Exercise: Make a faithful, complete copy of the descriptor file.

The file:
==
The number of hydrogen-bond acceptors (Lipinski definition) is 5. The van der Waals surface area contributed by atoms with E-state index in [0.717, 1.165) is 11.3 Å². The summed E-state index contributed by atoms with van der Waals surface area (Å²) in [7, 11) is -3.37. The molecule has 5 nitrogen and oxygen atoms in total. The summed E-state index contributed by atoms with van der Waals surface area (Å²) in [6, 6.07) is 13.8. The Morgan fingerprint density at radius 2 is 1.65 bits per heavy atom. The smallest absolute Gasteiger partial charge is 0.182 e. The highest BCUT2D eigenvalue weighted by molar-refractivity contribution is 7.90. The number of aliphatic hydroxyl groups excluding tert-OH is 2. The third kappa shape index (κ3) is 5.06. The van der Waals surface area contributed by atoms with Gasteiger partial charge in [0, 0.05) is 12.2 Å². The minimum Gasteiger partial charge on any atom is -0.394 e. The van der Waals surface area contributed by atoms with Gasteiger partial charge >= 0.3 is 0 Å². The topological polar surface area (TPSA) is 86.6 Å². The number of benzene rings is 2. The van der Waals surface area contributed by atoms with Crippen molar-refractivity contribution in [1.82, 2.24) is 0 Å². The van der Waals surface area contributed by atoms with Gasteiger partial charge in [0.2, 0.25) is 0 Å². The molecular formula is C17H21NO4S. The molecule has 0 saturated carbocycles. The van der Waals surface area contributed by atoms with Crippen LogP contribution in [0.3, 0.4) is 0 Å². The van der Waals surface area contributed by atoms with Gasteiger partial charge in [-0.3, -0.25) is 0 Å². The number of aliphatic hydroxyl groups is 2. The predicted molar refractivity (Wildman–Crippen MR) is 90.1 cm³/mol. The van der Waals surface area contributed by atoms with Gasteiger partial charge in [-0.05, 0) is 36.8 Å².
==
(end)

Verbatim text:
The number of hydrogen-bond acceptors (Lipinski definition) is 5. The van der Waals surface area contributed by atoms with E-state index in [0.717, 1.165) is 11.3 Å². The summed E-state index contributed by atoms with van der Waals surface area (Å²) in [7, 11) is -3.37. The molecule has 5 nitrogen and oxygen atoms in total. The summed E-state index contributed by atoms with van der Waals surface area (Å²) in [6, 6.07) is 13.8. The Morgan fingerprint density at radius 2 is 1.65 bits per heavy atom. The smallest absolute Gasteiger partial charge is 0.182 e. The highest BCUT2D eigenvalue weighted by molar-refractivity contribution is 7.90. The number of aliphatic hydroxyl groups excluding tert-OH is 2. The third kappa shape index (κ3) is 5.06. The van der Waals surface area contributed by atoms with Gasteiger partial charge in [0, 0.05) is 12.2 Å². The minimum Gasteiger partial charge on any atom is -0.394 e. The van der Waals surface area contributed by atoms with Gasteiger partial charge >= 0.3 is 0 Å². The topological polar surface area (TPSA) is 86.6 Å². The number of benzene rings is 2. The van der Waals surface area contributed by atoms with Crippen molar-refractivity contribution in [1.82, 2.24) is 0 Å². The van der Waals surface area contributed by atoms with Gasteiger partial charge in [0.2, 0.25) is 0 Å². The molecular formula is C17H21NO4S. The molecule has 0 saturated carbocycles. The van der Waals surface area contributed by atoms with Crippen LogP contribution in [0.3, 0.4) is 0 Å². The van der Waals surface area contributed by atoms with Gasteiger partial charge in [-0.3, -0.25) is 0 Å². The number of aliphatic hydroxyl groups is 2. The predicted molar refractivity (Wildman–Crippen MR) is 90.1 cm³/mol. The van der Waals surface area contributed by atoms with Gasteiger partial charge in [-0.05, 0) is 36.8 Å².